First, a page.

Showing 1-24 of 32 items found in History
Built in 1876, this 19-room museum, listed on the National Register of Historic Places, was the division headquarters for Illinois Central Railroad. The museum showcases local artifacts from Amboy and the surrounding area.
The Breaking the Prairie Museum presently consists of two buildings. The Mathesius Brothers' Barn was completed in 2002. In 2004, the Country Chapel was completed and both buildings were dedicated. The Mathesius Brothers' Barn can now be viewed at any time. Large windows on three sides allow viewing 24 hours a day, seven days a week. Farm tools and machinery are exhibited inside and outside this building. The Country Chapel represents a place of worship and family social life at the time the prairie was broken in the late 19th and early 20th Century. A pump organ, manufactured in Mendota in the 1880's produces wonderful music in the Country Chapel for special occasions. The Country Chapel is available for small weddings, renewal of wedding vows, anniversaries, meetings, or other small gatherings.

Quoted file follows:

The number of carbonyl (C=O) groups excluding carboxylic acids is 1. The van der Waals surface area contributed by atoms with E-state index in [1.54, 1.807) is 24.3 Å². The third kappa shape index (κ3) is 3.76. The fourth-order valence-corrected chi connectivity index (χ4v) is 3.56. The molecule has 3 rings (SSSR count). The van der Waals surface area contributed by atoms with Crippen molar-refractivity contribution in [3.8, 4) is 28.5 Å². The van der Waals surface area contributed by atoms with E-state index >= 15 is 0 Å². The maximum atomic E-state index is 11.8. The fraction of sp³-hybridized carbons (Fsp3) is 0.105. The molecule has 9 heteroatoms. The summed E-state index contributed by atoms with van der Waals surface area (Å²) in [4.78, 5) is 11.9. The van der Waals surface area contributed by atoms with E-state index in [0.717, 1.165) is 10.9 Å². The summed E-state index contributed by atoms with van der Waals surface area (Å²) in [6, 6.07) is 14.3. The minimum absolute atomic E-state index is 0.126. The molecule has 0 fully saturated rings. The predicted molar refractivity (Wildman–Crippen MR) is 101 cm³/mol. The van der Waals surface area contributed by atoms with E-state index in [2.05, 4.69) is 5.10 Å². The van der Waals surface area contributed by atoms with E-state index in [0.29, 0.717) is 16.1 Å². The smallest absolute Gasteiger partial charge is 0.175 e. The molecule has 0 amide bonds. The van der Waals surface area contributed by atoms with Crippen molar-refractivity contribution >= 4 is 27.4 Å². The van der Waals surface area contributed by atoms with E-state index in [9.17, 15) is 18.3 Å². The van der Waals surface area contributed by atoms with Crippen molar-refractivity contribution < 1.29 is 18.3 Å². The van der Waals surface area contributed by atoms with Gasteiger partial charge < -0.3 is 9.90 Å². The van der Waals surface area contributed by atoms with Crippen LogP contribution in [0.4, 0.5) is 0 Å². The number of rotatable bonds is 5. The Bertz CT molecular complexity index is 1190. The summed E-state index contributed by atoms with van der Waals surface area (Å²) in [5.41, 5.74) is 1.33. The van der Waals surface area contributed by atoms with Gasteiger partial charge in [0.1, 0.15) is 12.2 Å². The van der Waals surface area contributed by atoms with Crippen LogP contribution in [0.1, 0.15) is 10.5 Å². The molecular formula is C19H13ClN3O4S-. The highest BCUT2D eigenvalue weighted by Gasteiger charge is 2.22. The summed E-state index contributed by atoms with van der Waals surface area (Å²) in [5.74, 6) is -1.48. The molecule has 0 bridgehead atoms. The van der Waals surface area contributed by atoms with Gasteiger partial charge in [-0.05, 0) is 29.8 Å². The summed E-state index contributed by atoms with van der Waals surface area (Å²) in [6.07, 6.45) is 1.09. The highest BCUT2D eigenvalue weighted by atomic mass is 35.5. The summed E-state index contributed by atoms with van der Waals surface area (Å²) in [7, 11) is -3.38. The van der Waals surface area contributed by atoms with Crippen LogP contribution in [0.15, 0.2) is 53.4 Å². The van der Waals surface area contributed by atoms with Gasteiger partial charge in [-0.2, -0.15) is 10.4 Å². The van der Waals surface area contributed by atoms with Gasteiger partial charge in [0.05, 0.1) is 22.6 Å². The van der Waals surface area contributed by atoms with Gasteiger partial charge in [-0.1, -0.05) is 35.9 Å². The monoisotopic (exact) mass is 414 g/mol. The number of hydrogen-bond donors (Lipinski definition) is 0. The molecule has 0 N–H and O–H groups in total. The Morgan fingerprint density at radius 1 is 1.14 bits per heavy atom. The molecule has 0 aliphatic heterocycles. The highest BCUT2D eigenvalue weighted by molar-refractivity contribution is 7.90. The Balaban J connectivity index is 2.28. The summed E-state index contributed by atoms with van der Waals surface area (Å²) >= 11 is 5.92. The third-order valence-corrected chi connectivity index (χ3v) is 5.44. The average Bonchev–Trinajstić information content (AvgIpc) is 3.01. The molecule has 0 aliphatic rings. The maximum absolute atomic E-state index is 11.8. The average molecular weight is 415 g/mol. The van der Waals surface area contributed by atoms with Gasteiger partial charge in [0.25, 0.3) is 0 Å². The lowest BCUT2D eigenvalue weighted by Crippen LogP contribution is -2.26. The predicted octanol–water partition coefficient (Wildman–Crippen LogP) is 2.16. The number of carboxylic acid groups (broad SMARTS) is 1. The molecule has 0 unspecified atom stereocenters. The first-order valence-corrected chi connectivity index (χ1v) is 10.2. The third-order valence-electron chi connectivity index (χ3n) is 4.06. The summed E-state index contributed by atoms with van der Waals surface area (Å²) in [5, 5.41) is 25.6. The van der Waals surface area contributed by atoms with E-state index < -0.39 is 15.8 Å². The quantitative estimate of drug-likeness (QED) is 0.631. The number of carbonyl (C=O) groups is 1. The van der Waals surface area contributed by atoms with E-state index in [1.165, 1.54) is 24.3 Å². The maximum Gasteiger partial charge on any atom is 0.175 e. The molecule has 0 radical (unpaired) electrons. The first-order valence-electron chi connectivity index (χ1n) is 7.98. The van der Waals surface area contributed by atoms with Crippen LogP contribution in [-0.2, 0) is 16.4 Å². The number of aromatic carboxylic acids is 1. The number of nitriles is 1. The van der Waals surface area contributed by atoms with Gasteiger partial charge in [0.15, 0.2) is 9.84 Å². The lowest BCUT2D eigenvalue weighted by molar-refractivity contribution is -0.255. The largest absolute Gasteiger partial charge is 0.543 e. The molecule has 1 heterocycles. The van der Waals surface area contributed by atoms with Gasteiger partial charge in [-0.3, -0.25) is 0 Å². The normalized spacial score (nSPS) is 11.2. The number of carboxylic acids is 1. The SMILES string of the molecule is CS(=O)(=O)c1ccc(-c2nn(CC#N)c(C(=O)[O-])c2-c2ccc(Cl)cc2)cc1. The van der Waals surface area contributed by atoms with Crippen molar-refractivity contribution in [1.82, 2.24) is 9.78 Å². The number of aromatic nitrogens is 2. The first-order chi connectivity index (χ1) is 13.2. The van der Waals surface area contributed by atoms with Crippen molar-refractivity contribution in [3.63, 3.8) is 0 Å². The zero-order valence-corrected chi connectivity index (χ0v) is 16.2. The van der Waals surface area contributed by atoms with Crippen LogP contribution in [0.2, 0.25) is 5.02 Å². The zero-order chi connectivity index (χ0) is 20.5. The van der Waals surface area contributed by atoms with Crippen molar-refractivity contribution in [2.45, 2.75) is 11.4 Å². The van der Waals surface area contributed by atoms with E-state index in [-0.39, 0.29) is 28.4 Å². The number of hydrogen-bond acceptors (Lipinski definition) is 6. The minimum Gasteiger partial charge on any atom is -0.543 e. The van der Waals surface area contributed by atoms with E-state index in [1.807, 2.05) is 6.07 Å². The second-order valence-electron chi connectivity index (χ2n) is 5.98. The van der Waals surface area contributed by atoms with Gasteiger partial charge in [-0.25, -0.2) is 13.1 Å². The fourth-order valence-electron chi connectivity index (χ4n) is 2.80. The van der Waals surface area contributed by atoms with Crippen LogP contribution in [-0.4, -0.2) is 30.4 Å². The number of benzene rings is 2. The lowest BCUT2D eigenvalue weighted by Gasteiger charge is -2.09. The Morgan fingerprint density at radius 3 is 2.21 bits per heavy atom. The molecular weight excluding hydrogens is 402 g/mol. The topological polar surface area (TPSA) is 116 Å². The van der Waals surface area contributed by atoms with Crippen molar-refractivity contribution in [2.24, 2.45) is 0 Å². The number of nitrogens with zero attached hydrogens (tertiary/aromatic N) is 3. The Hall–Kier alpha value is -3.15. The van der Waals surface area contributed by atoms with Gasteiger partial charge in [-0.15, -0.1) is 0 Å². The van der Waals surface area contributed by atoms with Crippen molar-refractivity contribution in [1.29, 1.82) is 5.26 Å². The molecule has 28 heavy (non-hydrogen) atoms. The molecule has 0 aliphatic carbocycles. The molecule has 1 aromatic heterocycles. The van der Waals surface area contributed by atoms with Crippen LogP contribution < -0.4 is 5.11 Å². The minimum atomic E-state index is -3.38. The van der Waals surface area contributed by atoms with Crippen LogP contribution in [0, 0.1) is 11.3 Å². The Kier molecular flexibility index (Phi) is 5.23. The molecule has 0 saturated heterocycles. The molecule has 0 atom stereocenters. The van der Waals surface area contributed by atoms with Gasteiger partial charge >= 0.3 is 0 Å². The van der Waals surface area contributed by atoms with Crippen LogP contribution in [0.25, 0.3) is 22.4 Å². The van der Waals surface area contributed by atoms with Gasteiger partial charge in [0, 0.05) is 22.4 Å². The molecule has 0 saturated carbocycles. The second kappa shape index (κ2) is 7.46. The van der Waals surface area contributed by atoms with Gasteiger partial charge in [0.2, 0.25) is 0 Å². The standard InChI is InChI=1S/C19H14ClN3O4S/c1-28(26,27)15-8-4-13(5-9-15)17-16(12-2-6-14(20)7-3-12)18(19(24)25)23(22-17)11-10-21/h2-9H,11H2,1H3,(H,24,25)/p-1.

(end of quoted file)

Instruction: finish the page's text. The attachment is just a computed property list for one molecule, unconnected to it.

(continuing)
On the bluffs of the Illinois River, this small but charming park is home to an enormous outdoor sculpture. Mounds representing five earthen sculptures molded from Illinois clay, known as Effigy Tumuli, invite visitors to walk around and explore. All five subjects, including a snake, turtle, catfish, frog and insect are native to the Illinois River area. This State Park offers the ideal terrain for the beginner hiker.
The Bureau County Historical Society Museum is located behind the Courthouse square at the intersection of beautiful Park Avenue West and Pleasant Street in Princeton, Illinois. The museum consists of two buildings that are next door to each other: the Clark-Norris Home, a handsome Prairie Square mansion built in 1900, and the Newell-Bryant House, a stately Greek Revival house dating back to 1853. The Museum is behind the Courthouse. There is free parking on Park Avenue in front of the Museum.
Chaplin Creek is an evolving, full-scale historical restoration project depicting a prairie settlement typical of the mid-19th century. Several historically significant buildings and artifacts have been relocated here from the surrounding area. Photo courtesy of Illinois Lincoln Highway Coalition
Aside from offering patrons an impressive collection of books, audio books, DVDs, and magazines the library also provides copy and fax machines, public use computers, and educational programs.